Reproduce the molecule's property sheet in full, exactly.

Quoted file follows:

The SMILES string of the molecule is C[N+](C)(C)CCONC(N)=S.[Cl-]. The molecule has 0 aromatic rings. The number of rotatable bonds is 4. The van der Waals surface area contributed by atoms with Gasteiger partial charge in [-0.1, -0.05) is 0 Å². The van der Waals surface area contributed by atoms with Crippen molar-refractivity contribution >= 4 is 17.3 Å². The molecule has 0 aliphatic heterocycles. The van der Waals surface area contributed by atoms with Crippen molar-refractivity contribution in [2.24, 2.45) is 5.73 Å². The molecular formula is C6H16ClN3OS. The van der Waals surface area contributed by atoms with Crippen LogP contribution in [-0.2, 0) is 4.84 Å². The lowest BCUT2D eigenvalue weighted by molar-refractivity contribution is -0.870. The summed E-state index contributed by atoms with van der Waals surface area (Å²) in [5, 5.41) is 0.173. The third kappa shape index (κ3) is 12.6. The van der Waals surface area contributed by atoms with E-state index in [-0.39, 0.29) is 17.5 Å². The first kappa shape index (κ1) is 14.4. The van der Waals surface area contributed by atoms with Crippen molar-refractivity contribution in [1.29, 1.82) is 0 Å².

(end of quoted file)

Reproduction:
The SMILES string of the molecule is C[N+](C)(C)CCONC(N)=S.[Cl-]. The molecule has 0 aromatic rings. The number of rotatable bonds is 4. The van der Waals surface area contributed by atoms with Gasteiger partial charge in [-0.1, -0.05) is 0 Å². The van der Waals surface area contributed by atoms with Crippen molar-refractivity contribution >= 4 is 17.3 Å². The molecule has 0 aliphatic heterocycles. The van der Waals surface area contributed by atoms with Crippen molar-refractivity contribution in [2.24, 2.45) is 5.73 Å². The molecular formula is C6H16ClN3OS. The van der Waals surface area contributed by atoms with Crippen LogP contribution in [-0.2, 0) is 4.84 Å². The lowest BCUT2D eigenvalue weighted by molar-refractivity contribution is -0.870. The summed E-state index contributed by atoms with van der Waals surface area (Å²) in [5, 5.41) is 0.173. The third kappa shape index (κ3) is 12.6. The van der Waals surface area contributed by atoms with E-state index in [-0.39, 0.29) is 17.5 Å². The first kappa shape index (κ1) is 14.4. The van der Waals surface area contributed by atoms with Crippen molar-refractivity contribution in [1.29, 1.82) is 0 Å².